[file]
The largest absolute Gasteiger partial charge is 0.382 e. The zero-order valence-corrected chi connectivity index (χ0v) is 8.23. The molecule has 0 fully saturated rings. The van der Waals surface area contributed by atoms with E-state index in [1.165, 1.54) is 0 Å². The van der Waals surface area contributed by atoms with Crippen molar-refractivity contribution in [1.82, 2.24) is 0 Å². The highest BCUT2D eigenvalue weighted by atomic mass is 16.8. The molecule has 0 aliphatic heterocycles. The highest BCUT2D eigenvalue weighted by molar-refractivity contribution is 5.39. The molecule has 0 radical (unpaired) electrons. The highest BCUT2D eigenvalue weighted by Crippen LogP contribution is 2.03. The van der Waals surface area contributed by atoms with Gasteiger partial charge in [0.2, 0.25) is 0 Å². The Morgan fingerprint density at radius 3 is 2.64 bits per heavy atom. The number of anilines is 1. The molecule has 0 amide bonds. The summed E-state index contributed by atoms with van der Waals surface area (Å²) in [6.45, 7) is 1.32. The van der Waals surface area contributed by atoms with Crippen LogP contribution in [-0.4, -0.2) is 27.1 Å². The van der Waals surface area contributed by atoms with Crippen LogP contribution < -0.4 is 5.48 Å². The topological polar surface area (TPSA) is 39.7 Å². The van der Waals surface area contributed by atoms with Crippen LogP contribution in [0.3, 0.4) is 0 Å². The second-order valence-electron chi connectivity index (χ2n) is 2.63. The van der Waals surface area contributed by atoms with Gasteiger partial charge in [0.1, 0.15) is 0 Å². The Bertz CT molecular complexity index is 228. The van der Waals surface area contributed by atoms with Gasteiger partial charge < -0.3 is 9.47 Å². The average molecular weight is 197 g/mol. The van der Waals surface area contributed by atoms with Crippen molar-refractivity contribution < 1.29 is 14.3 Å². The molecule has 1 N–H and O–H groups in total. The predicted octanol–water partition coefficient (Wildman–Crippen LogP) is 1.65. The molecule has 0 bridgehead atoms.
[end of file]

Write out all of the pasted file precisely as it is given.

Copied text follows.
The largest absolute Gasteiger partial charge is 0.382 e. The zero-order valence-corrected chi connectivity index (χ0v) is 8.23. The molecule has 0 fully saturated rings. The van der Waals surface area contributed by atoms with E-state index in [1.165, 1.54) is 0 Å². The van der Waals surface area contributed by atoms with Crippen molar-refractivity contribution in [1.82, 2.24) is 0 Å². The highest BCUT2D eigenvalue weighted by atomic mass is 16.8. The molecule has 0 aliphatic heterocycles. The highest BCUT2D eigenvalue weighted by molar-refractivity contribution is 5.39. The molecule has 0 radical (unpaired) electrons. The highest BCUT2D eigenvalue weighted by Crippen LogP contribution is 2.03. The van der Waals surface area contributed by atoms with Gasteiger partial charge in [0.2, 0.25) is 0 Å². The Morgan fingerprint density at radius 3 is 2.64 bits per heavy atom. The number of anilines is 1. The molecule has 0 amide bonds. The summed E-state index contributed by atoms with van der Waals surface area (Å²) in [6.45, 7) is 1.32. The van der Waals surface area contributed by atoms with Crippen LogP contribution in [-0.4, -0.2) is 27.1 Å². The van der Waals surface area contributed by atoms with Crippen LogP contribution < -0.4 is 5.48 Å². The topological polar surface area (TPSA) is 39.7 Å². The van der Waals surface area contributed by atoms with Crippen LogP contribution in [0.3, 0.4) is 0 Å². The second-order valence-electron chi connectivity index (χ2n) is 2.63. The van der Waals surface area contributed by atoms with Gasteiger partial charge in [0.1, 0.15) is 0 Å². The Bertz CT molecular complexity index is 228. The van der Waals surface area contributed by atoms with Gasteiger partial charge < -0.3 is 9.47 Å². The average molecular weight is 197 g/mol. The van der Waals surface area contributed by atoms with Crippen molar-refractivity contribution < 1.29 is 14.3 Å². The molecule has 1 N–H and O–H groups in total. The predicted octanol–water partition coefficient (Wildman–Crippen LogP) is 1.65. The molecule has 0 bridgehead atoms.